WHAT REALLY HAPPENED ON THE SET OF GOODFELLAS | JEFF FM | Ep. 13

JEFF FM

Play Episode Listen Later Aug 23, 2021 46:24


Go to http://kraken.com/jefffm to learn more or search for “Kraken” in the app store. Get 25% off and zero delivery fees on your first order of $15 or more when you download the DoorDash app and enter code JEFFFM. Johnny "Roast Beef" Williams comes on and tells gives us life advice, stories about making it in the Hollywood movie business, and what it was like on set of one of the greatest movies ever made- Goodfellas. He gives us insight on what it's like working with Robert De Niro and how he landed his role with Martin Scorsese.

Mike Birbiglia's Working It Out
49. Keegan-Michael Key: Schmigadon't Think Twice

Mike Birbiglia's Working It Out

Play Episode Listen Later Aug 2, 2021 60:54


In 2015 Mike filmed “Don't Think Twice” where Keegan-Michael Key played a guy who got cast on a fictional version of SNL. This year Keegan hosted the *actual* SNL in a delightful case of life imitating art imitating life. Today Keegan and Mike nerd out about live sketches vs. filmed Key and Peele sketches, the wisdom of Robert Deniro, and how Keegan seems to be able to do anything, including his most recent role in the new musical comedy series Schmigadoon! https://rfkhumanrights.org/

Adam Carolla Show
Part 2: Jeremy Piven returns, plus The News (ACS July 29)

Adam Carolla Show

Play Episode Listen Later Jul 29, 2021 69:47


Adam welcomes Jeremy Piven back in studio for Part 2 of today's show. The guys talk about Jeremy's new podcast, and acknowledge they both had weird journeys to performing standup. They also discuss the story of MMA fighter Jorge Masvidal, working with Jamie Foxx, and getting notes for your comedy. Later Jeremy teases his next role, and goes on to talk about working with legends like Al Pacino, Morgan Freeman, Val Kilmer, and Robert DeNiro. In the last part of the show, Gina reads news stories about the death of ZZ Top bassist Dusty Hill, Bob Odenkirk being rushed to the hospital after collapsing on set, updates on the Vikings offensive line coach who didn't want to get a vaccine, and the status of Simone Biles. Please support today's sponsors: MintMobile.com/ADAM Keeps.com/ADAM ScottsCheapFlights.com/ADAM SimpliSafe.com/ADAM Geico.com PlutoTV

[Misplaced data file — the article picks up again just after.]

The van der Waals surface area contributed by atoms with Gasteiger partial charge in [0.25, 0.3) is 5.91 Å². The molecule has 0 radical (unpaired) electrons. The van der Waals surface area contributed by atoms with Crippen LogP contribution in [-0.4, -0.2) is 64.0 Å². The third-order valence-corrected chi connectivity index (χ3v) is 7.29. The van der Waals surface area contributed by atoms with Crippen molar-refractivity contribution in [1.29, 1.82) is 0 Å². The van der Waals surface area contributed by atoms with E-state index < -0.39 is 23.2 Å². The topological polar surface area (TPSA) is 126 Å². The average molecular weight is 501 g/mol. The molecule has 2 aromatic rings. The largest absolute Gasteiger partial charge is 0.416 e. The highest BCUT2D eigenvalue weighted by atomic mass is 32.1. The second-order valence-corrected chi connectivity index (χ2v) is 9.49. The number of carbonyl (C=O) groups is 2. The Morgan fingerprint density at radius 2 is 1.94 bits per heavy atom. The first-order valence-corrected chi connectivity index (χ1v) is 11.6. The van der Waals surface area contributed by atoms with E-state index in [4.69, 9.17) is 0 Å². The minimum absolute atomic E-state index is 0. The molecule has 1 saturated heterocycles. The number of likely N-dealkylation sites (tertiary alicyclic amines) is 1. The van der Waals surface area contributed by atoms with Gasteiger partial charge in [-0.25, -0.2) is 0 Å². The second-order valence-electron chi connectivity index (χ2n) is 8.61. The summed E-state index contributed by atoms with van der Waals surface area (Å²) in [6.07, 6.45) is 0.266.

Inside of You with Michael Rosenbaum
Emile Hirsch: Into the Wild & Impostor Syndrome

Inside of You with Michael Rosenbaum

Play Episode Listen Later Jul 27, 2021 55:03


Emile Hirsch (Into the Wild, Once Upon a Time in Hollywood) joins this week to open up on his experience with impostor syndrome in this industry, and what sort of negative and positive impacts it has had on his career. We go on to talk about his new movie Midnight in the Switchgrass along with the various characters he's portrayed in films, such as Chris McCandless (Into the Wild) and Jay Sebring (Once Upon a Time in Hollywood). We also discuss working with legends like Quentin Tarantino and Robert De Niro intense training with Navy SEALs, and the dangers of pickleball.